Throughout the course of the second season, oldest son GOB (Arnett) briefly becomes the figurehead of the family business in an effort to keep the feds from prosecuting Michael in George Sr.'s absence. While Buster (Hale) is enlisted into the army by a spiteful Lucille (Walters), George Sr.'s twin Oscar (also Tambor) has stepped in to replace his brother in Lucille's life. Daughter Lindsay (Rossi) and her husband Tobias (Cross) continue their separation as Tobias becomes an understudy for the Blue Man Group and Lindsay tries desperately to get any man's attention, from the bounty hunter hired to find her father to her daughter's crush, Steve Holt (Wade).
I would place Arrested Development near the top of the list of the funniest comedies ever to air on television as the writing is so good it is staggering. The humor is both intelligent and broad, and with the perfect cast, even the most subtle gag manages to be laugh-out-loud funny. The writers also manage to weave running jokes from one episode to the next, sometimes to much announcement and other times passively in the background. The best, and most sublime, is the appearance of blue paint throughout the house after Tobias has taken his job with The Blue Man Group.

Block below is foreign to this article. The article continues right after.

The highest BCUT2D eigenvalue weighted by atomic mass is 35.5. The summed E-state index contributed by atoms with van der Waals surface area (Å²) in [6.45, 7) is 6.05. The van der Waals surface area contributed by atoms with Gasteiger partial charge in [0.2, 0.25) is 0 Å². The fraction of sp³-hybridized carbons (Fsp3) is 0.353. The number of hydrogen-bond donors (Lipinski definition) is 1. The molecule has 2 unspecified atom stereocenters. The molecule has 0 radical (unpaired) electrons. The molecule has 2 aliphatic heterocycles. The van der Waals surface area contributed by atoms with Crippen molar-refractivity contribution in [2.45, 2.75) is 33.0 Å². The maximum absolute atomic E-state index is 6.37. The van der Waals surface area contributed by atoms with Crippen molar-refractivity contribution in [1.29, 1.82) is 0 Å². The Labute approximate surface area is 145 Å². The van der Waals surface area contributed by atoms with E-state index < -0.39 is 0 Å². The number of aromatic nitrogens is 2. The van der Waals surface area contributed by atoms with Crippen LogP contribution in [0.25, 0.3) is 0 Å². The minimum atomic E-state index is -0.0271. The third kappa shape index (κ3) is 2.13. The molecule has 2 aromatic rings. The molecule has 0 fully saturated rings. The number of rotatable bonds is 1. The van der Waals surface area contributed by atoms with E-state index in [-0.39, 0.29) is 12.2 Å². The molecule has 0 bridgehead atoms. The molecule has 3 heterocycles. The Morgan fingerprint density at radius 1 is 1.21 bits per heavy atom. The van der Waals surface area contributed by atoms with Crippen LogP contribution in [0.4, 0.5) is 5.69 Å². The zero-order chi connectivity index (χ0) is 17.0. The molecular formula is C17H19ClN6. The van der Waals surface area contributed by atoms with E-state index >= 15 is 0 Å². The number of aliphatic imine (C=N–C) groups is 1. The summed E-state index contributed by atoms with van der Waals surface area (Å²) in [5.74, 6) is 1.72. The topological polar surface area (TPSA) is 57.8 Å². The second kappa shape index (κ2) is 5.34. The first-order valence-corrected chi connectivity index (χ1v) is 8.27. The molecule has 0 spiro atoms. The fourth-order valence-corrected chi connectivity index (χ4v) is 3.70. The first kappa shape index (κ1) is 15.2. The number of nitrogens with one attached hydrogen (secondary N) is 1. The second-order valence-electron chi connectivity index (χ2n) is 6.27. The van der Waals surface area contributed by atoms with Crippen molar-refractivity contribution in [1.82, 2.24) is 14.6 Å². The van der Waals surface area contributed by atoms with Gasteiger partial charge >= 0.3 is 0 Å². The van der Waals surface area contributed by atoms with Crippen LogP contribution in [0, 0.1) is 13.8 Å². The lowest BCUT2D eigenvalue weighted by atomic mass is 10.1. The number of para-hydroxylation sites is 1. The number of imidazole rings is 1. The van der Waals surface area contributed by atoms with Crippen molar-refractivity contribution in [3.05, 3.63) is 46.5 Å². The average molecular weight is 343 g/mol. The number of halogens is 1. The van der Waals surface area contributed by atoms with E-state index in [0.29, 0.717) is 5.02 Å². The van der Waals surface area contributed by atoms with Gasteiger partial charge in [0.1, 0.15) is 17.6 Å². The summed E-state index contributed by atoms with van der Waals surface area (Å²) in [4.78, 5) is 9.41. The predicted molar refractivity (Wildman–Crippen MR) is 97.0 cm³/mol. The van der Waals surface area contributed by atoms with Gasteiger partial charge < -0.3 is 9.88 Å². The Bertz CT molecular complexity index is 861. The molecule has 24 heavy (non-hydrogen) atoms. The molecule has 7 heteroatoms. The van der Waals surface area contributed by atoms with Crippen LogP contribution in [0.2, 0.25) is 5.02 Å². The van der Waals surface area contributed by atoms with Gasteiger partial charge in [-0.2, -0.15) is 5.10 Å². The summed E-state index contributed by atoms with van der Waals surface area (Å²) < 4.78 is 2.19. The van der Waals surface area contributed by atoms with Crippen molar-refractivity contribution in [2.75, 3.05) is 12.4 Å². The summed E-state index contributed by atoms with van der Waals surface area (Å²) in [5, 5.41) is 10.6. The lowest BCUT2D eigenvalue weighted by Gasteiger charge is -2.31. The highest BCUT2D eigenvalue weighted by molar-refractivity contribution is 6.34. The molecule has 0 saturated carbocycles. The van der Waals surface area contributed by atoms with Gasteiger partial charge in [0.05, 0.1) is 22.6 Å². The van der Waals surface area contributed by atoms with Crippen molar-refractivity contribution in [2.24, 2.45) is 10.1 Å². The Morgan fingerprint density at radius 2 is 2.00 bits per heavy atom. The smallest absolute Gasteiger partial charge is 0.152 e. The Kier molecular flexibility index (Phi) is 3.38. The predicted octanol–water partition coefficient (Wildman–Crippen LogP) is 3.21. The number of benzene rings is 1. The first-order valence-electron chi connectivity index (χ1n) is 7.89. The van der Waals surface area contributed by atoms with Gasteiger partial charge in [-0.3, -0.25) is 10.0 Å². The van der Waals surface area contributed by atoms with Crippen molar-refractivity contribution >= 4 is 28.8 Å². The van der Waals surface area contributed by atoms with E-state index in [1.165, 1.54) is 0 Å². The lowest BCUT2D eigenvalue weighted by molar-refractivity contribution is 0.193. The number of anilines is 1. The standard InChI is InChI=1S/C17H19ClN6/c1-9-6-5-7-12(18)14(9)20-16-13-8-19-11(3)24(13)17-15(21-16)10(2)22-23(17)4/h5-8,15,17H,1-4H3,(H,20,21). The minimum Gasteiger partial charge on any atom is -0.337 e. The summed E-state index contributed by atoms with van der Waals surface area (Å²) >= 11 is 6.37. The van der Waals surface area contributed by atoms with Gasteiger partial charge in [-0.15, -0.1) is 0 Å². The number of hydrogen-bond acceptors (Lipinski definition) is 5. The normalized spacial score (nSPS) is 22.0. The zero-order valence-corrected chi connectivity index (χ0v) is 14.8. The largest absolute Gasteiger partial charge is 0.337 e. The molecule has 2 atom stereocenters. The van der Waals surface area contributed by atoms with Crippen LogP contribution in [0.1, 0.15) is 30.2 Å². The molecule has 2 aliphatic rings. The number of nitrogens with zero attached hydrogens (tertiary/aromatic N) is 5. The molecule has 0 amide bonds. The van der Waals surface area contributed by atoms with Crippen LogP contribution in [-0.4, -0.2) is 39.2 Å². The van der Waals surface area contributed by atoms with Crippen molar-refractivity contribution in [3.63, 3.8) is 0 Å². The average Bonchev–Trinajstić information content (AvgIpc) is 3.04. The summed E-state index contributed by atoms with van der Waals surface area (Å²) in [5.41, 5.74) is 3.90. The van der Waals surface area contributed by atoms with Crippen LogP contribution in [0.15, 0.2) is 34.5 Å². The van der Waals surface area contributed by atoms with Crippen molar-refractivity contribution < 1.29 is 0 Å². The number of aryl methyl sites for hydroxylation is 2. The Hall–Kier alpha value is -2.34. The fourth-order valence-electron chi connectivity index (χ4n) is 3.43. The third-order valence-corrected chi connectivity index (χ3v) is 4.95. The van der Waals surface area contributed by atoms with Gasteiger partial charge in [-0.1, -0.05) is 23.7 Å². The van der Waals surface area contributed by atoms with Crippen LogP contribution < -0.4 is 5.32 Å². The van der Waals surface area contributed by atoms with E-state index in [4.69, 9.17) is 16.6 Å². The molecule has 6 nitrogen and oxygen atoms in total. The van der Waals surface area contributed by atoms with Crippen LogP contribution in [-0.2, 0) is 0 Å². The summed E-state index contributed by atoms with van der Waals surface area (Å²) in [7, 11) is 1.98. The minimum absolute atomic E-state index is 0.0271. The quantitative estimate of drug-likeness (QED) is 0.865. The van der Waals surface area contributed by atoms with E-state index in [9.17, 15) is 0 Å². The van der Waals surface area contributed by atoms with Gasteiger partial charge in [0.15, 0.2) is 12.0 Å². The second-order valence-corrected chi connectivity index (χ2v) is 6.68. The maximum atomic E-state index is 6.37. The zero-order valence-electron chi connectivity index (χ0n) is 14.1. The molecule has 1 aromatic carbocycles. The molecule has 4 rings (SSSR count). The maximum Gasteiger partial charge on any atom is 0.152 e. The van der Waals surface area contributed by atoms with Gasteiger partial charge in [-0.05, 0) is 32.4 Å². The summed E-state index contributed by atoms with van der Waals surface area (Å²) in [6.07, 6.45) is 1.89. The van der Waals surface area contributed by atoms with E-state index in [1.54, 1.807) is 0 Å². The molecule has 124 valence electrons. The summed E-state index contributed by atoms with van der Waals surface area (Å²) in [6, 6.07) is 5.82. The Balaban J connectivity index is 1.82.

Shot in a hand-held pseudo-documentary style with no laugh track, the show benefits from this distinctive style—while playing less like a sit-com, the series looks and feels more filmlike, too. The proceedings have an improvisational air in the same vein of the equally brilliant Curb Your Enthusiasm, and there are often times where the central joke is built upon by a sly response that improves upon the joke rather than dwarfing it.
The most striking thing about the second season is that aside from one minor stumble in Ready, Aim, Marry Me in which Martin Short manages to be unfunny, it manages to build in quality until the finale. The writers even go so far as to give the narrator (Howard) his own plotline in which he loudly criticized the narration of a made-for-TV film about the Bluth family in Spring Breakout.